The defendant and his brother were apprehended minutes later. The defendant was found hiding under a car in a parking lot in the 600 block of South Plymouth Court in Chicago; he had a.38-caliber handgun with him. The defendant was arrested and taken to the first district police station. There, the defendant was questioned by Chicago police detectives James O'Connell and Charles Lind. While the defendant was being held at the first district station, fire department paramedics were called there to treat codefendant Tyrone Strickland for hyperventilation. The paramedics were not told about the defendant's condition, however, and they left the station without having seen the defendant.
Around 11 o'clock that night the defendant was taken to Area One headquarters, where he was questioned shortly after his arrival by Detective Robert Dwyer, one of the arresting officers. Beginning at 12:45 or 12:50 a.m., the defendant was questioned by Detective Lind and Wheeling police officer William Hubner. The interrogation lasted about 45 minutes, ending around 1:30 a.m. The defendant participated in a series of lineups beginning at 4 a.m. At 5:25 that morning, the defendant was questioned by Assistant State's Attorney Mark Rakoczy; Officers Lind and Hubner were also present. According to Rakoczy, toward the end of the interrogation the defendant mentioned the injury to his finger, and Rakoczy then decided that the defendant needed treatment. Rakoczy estimated that the interview lasted about 20 or 25 minutes, and he said that it ended several minutes after he learned of the defendant's injury.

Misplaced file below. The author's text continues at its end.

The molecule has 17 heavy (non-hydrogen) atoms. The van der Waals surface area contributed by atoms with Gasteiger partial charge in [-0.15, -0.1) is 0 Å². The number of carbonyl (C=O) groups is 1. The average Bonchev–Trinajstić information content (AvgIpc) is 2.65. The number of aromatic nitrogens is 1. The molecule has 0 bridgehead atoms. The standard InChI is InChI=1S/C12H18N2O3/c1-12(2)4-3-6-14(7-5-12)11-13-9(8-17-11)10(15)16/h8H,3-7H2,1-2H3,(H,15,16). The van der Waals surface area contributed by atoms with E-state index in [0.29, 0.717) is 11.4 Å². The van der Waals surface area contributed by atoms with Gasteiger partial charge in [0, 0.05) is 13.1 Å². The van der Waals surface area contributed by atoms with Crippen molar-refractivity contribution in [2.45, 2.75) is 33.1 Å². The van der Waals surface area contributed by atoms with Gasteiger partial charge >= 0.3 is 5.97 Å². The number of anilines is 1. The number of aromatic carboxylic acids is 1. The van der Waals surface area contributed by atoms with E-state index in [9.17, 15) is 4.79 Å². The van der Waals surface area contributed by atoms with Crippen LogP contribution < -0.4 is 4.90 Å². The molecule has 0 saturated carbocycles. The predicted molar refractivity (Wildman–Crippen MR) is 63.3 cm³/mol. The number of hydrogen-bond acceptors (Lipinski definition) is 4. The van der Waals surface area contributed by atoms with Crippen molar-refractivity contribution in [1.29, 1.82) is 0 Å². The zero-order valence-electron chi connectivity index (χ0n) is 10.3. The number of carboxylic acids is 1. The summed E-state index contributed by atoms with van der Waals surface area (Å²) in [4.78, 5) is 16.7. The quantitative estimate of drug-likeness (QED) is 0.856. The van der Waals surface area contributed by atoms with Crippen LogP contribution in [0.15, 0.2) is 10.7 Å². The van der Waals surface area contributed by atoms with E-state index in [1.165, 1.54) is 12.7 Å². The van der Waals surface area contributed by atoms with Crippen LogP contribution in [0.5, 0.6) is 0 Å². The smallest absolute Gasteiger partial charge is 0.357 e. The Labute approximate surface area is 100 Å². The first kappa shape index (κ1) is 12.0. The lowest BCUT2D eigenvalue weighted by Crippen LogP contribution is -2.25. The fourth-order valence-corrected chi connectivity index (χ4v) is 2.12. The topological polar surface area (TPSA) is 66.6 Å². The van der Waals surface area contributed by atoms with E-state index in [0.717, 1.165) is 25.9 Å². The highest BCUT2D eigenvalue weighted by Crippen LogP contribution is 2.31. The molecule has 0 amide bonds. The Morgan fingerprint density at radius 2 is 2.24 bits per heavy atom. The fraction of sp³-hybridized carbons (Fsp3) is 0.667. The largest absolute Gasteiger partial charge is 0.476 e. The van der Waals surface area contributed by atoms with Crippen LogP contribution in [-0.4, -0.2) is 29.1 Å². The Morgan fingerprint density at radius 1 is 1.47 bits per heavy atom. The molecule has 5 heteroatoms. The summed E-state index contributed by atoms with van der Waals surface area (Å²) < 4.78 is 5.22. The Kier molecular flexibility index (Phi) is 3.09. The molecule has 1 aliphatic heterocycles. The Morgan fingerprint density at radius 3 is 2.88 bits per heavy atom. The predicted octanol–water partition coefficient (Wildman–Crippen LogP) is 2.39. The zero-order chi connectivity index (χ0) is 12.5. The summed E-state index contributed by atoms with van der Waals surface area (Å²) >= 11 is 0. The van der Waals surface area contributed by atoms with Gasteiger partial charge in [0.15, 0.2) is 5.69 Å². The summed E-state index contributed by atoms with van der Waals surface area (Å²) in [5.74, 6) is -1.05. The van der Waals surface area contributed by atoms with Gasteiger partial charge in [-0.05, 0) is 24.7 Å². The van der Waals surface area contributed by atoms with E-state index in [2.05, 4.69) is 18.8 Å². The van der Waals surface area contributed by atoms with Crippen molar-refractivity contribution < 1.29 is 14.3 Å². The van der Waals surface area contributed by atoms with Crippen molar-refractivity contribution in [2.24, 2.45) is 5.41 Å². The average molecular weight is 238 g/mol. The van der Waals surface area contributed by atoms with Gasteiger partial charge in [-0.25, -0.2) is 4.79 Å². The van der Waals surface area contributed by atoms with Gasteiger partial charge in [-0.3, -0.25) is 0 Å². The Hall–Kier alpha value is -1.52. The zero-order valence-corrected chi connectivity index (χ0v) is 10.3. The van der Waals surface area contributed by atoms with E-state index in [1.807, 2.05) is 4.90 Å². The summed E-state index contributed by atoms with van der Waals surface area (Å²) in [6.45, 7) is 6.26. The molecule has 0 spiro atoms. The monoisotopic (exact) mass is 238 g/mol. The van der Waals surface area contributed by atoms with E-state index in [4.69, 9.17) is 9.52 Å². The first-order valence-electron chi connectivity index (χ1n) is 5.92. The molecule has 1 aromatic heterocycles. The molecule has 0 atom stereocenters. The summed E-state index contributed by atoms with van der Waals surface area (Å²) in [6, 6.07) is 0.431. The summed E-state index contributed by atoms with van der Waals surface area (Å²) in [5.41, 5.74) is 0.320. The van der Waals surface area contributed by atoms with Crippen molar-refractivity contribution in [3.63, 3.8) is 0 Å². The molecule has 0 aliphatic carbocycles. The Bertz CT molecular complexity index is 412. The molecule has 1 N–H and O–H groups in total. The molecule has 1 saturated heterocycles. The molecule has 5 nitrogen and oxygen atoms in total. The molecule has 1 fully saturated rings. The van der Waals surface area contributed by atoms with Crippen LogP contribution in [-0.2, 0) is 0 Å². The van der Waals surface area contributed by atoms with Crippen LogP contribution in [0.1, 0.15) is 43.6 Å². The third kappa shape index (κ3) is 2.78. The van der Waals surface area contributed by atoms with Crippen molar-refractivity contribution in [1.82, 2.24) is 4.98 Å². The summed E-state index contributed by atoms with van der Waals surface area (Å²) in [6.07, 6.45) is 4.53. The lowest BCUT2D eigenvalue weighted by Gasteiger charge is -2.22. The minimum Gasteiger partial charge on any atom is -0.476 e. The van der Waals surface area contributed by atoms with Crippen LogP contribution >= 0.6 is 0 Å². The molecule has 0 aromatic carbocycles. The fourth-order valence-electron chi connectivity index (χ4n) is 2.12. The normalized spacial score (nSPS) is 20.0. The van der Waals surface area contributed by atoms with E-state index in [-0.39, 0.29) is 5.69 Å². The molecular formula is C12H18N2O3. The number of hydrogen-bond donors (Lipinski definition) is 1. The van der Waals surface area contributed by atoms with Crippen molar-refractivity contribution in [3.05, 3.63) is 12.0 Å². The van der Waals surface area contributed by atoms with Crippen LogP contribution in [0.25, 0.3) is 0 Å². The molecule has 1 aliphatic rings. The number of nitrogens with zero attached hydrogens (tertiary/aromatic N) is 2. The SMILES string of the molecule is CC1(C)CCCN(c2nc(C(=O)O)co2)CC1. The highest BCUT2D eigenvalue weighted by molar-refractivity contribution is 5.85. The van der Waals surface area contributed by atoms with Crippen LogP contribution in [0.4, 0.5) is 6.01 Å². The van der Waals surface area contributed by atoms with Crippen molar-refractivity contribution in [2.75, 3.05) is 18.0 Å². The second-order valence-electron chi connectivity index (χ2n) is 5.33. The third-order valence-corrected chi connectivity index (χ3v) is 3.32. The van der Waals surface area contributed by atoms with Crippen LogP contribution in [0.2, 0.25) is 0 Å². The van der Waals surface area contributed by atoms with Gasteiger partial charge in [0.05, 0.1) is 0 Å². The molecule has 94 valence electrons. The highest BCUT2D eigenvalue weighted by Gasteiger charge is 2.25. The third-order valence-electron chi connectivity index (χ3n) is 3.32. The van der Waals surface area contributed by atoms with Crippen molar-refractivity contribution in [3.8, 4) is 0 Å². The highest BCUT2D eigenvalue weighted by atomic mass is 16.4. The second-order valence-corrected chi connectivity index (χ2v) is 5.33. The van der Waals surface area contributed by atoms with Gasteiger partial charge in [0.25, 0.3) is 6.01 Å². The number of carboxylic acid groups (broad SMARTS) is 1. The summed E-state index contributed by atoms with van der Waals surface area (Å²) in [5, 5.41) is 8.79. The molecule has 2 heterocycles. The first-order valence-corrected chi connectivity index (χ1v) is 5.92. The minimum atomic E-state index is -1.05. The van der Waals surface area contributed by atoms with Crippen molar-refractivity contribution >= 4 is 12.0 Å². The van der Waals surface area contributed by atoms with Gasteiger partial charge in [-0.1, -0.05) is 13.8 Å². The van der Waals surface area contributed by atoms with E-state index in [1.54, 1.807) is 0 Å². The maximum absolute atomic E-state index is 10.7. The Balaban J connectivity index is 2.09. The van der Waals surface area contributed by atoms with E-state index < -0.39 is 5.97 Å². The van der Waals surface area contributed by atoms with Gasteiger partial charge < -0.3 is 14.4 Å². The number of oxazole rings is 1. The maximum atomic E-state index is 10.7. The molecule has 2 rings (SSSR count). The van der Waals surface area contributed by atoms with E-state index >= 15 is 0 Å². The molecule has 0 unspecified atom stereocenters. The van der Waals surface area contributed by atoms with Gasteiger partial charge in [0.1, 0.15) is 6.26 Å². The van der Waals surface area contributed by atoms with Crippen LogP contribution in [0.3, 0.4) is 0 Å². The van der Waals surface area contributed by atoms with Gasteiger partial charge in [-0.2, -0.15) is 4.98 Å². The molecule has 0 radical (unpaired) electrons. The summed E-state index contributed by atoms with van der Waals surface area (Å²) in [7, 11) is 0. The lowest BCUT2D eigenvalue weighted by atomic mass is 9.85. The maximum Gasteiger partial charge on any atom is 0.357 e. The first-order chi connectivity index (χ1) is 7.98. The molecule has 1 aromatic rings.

The defendant was transported to Cook County Hospital, arriving around 6:30. The defendant's hand was X-rayed, *554 and at 8:20 he was placed on a stretcher in the emergency room. According to the hospital records, the defendant had come for treatment of a gunshot wound to his left index finger, and there was dried blood in the area of the wound. The records also disclosed that the defendant was alert and oriented at the time. The defendant was given a saline solution intravenously to prevent shock. The defendant was later examined by a physician, who found that the gunshot had fractured the middle phalanx of the defendant's left index finger, destroying the bone and the joint. According to the doctor, movement of the finger would have been painful. The doctor also found that the defendant had a graze wound to his hand, which was apparently caused by a bullet. The examination did not reveal evidence of any of the injuries that the defendant, at the suppression hearing, claimed to have incurred following his arrest.